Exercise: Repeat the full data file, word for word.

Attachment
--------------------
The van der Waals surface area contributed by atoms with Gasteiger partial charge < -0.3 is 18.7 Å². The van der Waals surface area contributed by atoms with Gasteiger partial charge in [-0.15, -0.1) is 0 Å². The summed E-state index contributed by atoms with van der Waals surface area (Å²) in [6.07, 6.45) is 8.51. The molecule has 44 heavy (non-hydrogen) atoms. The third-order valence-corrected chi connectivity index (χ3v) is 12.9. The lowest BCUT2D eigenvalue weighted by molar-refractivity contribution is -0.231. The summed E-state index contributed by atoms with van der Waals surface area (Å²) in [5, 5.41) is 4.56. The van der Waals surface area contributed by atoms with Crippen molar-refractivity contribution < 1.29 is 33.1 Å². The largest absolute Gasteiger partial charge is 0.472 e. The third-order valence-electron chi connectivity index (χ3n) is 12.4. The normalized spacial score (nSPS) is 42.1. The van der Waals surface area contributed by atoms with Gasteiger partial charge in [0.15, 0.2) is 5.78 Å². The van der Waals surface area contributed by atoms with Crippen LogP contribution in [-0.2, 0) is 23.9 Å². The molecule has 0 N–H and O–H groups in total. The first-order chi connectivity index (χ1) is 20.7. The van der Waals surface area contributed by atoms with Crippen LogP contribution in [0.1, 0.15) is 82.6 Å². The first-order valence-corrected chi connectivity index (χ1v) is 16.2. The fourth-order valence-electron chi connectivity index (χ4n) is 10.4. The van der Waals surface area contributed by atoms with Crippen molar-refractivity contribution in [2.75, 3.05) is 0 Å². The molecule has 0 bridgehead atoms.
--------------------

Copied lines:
The van der Waals surface area contributed by atoms with Gasteiger partial charge < -0.3 is 18.7 Å². The van der Waals surface area contributed by atoms with Gasteiger partial charge in [-0.15, -0.1) is 0 Å². The summed E-state index contributed by atoms with van der Waals surface area (Å²) in [6.07, 6.45) is 8.51. The molecule has 44 heavy (non-hydrogen) atoms. The third-order valence-corrected chi connectivity index (χ3v) is 12.9. The lowest BCUT2D eigenvalue weighted by molar-refractivity contribution is -0.231. The summed E-state index contributed by atoms with van der Waals surface area (Å²) in [5, 5.41) is 4.56. The van der Waals surface area contributed by atoms with Crippen molar-refractivity contribution < 1.29 is 33.1 Å². The largest absolute Gasteiger partial charge is 0.472 e. The third-order valence-electron chi connectivity index (χ3n) is 12.4. The normalized spacial score (nSPS) is 42.1. The van der Waals surface area contributed by atoms with Gasteiger partial charge in [0.15, 0.2) is 5.78 Å². The van der Waals surface area contributed by atoms with Crippen LogP contribution in [-0.2, 0) is 23.9 Å². The molecule has 0 N–H and O–H groups in total. The first-order chi connectivity index (χ1) is 20.7. The van der Waals surface area contributed by atoms with Crippen LogP contribution in [0.1, 0.15) is 82.6 Å². The first-order valence-corrected chi connectivity index (χ1v) is 16.2. The fourth-order valence-electron chi connectivity index (χ4n) is 10.4. The van der Waals surface area contributed by atoms with Crippen molar-refractivity contribution in [2.75, 3.05) is 0 Å². The molecule has 0 bridgehead atoms.